Suzhou has traditionally been the linguistic center of Wu and was likely the first place the distinct variety of Sinitic known as Wu developed. Suzhou dialect is widely considered to be the most linguistically representative of the family. It was mostly the basis of the Wu lingua franca that developed in Shanghai leading to the formation of standard Shanghainese, which as a center of economic power and possessing the largest population of Wu speakers, has attracted the most attention. Due to the influence of Shanghainese, Wu as a whole is incorrectly labelled in English as simply, "Shanghainese", when introducing the language family to non-specialists. Wu is the more accurate terminology for the greater grouping that the Shanghainese variety is part of; other less precise terms include "Jiangnan speech" (江南話), "Jiangzhe (Jiangsu–Zhejiang) speech" (江浙話), and less commonly "Wuyue speech" (吳越語).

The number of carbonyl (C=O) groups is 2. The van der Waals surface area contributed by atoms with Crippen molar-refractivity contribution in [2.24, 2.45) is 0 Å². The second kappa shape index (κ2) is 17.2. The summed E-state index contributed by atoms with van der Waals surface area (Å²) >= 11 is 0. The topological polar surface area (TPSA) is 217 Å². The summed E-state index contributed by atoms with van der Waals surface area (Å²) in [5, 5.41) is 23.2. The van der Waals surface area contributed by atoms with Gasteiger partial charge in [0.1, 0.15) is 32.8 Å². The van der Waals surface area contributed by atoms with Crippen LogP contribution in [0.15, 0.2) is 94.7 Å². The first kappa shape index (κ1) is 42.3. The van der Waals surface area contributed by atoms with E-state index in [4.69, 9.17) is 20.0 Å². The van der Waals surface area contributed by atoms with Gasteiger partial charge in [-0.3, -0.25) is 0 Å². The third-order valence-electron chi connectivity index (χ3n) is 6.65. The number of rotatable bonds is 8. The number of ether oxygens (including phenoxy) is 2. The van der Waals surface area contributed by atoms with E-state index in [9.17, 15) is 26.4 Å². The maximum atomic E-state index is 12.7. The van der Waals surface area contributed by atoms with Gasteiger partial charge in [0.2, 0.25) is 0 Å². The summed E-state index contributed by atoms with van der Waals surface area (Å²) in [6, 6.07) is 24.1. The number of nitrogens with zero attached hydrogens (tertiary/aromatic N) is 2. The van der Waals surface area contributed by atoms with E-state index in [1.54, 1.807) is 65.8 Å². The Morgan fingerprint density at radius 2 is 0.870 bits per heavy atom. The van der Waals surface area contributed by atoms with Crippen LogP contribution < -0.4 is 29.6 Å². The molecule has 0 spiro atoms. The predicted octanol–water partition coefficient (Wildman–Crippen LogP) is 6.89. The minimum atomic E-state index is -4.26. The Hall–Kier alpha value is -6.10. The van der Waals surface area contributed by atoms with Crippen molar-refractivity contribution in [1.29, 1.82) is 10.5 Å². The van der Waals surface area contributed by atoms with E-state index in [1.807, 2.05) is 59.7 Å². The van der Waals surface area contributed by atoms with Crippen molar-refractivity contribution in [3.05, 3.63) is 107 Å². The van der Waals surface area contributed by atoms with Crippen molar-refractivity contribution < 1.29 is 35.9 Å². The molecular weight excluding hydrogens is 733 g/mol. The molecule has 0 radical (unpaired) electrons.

The Wu group (Southern Wu in particular) is well-known among linguists and sinologists as being one of the most internally diverse among the Sinitic groups, with very little mutual intelligibility between varieties across subgroups. Among speakers of other Sinitic languages, Wu is often subjectively judged to be soft, light, and flowing. There is an idiom in Mandarin that specifically describes these qualities of Wu speech: Ngu nung nioe ngiu (吴侬软语), which literally means "the tender speech of Wu". On the other hand, some Wu varieties like Wenzhounese have gained notoriety for their high incomprehensibility to both Wu and non-Wu speakers alike, so much so that Wenzhounese was used during the Second World War to avoid Japanese interception.